Fifty years is a short time of life for a tree. Each year is marked by a new ring of growth. The history of American conservation sprung from a proverbial acorn in the midst of the Pinchot family at Milford over 100 years ago. It has only been a half century, however, since President John F. Kennedy was at the Pinchot homestead of Grey Towers, dedicating the Pinchot Institute for Conservation studies.
Like a spreading, healthy oak tree, affected by the ravages of weather, pests and conflicting pressures of land use, American conservation has successfully confronted the times. This movement has done so with the ability of diverse streams of thought to converge and debate, facilitated in a large measure by the work done by the Institute.
Celebrating the legacy of caring for our environment and the sustainable hope of managing natural resources for generations ahead, Grey Towers National Historic Site held a 50th anniversary commemoration this past weekend.
The crowd gathered on the great lawn of the amphitheater below the Pinchot mansion, where on Sept. 24, 1963, Kennedy declared, "Government must provide a national policy framework for this new conservation emphasis... but government at any level needs sound information, objective research, and study... it is this function which the Pinchot Institute can serve most effectively."
Challenges remain ahead for that mature oak tree. Nothing can be taken for granted.
Peter Pinchot, grandson of the first U.S. Forester, Gifford Pinchot discussed the family legacy and how concern for managing America's forests arose during a time of reckless deforestation of the late 19th Century. James Pinchot sent his son Gifford to Europe to study conservation, as there was no school in the United States dealing with the subject. James responded by forming the Yale School of Forestry in downtown Milford, and established an experimental forest on the Grey Towers' property. A pioneering generation of conservation leaders arose from that vision, their studies rooted at the Grey Towers site, on what more than one speaker referred to as "hallowed ground."
Gifford was joined with his friend, Theodore Roosevelt, who shared his passion for nature. They needed to form a "political equation" to convince the American public that it was essential to manage our forests. Lumbering and agricultural interests loathing a plot left with trees, were fierce. Legislators were reluctant.
Gifford Pinchot, Roosevelt and fellow conservation pioneers shared a "big tent philosophy," said grandson Peter. They believed rather than taking wholly one side, they should invite diverse stakeholders to the table. That same inclusion has been the bedrock of the Pinchot Institute for Conservation.
Peter's father, Gifford Bryce Pinchot, in 1961 proposed on behalf of the family to donate the Pinchot estate at Grey Towers to the American people. The U.S. Forest Service manages the estate. The Pinchot Institute has offices at Grey Towers and in Washington, D.C., partnering with the Forest Service. The Institute is working on national and international forest management programs and research. The Institute is also working together in a public/private partnership called Common Waters, on conservation measures in the Upper Delaware River watershed.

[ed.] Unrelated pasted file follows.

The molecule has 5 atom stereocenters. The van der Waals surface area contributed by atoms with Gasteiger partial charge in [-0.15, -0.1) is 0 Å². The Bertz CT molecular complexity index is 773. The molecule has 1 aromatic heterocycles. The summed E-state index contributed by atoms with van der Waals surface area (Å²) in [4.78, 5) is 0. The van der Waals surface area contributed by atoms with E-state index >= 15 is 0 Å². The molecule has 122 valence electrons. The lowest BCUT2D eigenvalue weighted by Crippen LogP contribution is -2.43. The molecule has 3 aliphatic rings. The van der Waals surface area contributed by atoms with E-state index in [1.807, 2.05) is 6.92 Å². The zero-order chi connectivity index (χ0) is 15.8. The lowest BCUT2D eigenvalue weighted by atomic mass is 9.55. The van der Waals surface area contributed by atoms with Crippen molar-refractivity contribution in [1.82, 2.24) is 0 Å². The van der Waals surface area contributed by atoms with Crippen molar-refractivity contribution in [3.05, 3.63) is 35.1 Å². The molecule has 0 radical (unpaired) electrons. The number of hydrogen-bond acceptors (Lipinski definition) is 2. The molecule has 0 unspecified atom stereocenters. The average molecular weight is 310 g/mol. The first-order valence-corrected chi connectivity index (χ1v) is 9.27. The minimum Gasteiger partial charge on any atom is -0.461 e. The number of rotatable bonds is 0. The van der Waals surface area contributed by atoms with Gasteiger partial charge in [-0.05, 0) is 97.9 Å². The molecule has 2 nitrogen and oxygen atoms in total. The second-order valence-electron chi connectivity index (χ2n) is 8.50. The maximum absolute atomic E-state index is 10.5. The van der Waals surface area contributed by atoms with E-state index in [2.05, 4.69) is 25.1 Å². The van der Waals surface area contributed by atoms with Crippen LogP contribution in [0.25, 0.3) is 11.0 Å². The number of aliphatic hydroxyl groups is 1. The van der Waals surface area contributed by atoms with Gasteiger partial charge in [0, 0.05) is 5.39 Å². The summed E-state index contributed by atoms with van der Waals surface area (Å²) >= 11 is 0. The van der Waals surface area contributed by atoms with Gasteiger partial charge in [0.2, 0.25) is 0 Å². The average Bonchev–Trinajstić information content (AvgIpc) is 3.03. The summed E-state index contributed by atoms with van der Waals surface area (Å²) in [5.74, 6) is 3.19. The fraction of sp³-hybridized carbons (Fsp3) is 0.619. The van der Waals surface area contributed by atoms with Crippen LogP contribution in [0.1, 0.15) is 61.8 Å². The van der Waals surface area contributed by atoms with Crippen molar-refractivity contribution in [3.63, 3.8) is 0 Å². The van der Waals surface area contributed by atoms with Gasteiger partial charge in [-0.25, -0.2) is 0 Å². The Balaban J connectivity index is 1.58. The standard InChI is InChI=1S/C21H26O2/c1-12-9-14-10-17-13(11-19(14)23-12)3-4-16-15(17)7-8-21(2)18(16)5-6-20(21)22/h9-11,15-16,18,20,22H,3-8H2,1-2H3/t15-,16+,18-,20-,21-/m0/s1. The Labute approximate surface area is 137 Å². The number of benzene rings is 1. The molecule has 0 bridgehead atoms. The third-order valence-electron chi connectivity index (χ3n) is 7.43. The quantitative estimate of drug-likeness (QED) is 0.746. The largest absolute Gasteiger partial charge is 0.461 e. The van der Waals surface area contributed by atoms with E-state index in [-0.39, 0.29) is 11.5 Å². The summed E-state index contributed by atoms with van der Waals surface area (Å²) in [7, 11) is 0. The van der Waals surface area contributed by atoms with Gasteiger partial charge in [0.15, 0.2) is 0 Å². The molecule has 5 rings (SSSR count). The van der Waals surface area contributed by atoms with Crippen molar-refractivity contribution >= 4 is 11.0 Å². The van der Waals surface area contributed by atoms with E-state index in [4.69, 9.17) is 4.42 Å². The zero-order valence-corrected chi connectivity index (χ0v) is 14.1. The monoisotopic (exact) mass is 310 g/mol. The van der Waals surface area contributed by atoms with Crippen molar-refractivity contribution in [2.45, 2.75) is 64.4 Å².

Page 2 of 2 - The Grey Towers Heritage Association was formed in 2006 as a nonprofit organization, dedicated to local conservation, public education and public access to the Grey Towers site.
Tom Tidwell, Chief of the U.S. Forest Service, was Master of Ceremonies. Also addressing the gathering were Niels Johnson, chairman, Pinchot Institute Board of Directors; Ellen Ferretti, Acting Secretary, PA Department of Conservation & Natural Resources (DCNR) and Robert Bonnie, USDA Under Secretary for Natural Resources & Environment.
Ferretti spoke of the crucial tie between conservation and the state and local economies. Their task is to delicately balance sustainable resources while protecting the land.
Bonnie reported that new challenges face America's forests today. Although different, they still call for the same principles laid by Gifford Pinchot. While forests have rebounded, tremendous pressures exist from growing population and climate change.
Today's second growth forests help protect our water quality, give us open space, wildlife habitat and reduction of greenhouse gas emissions.
Increased population raises demand for natural resources. More and more homes are being placed in forest land. Forest fires have been particularly devastating thanks to decades of poor forest management. Fires are lasting longer and poses more risk to people.
Public involvement in decision making must continue, Bonnie noted.
Tidwell said he remains optimistic. Bonnie stated that Gifford Pinchot's "practical idealism" shows our way forward. Good science has advanced, and important conservation laws passed, showing that the public wants the forest lands managed.
Tidwell stressed that we must remain proactive and promote social advocacy so that the next generation can have forests to enjoy. He cited as their guiding principal, Gifford Pinchot's celebrated remark, "the greatest good for the greatest number in the long run."
For information on Grey Towers' public programs, call (570)296-9630.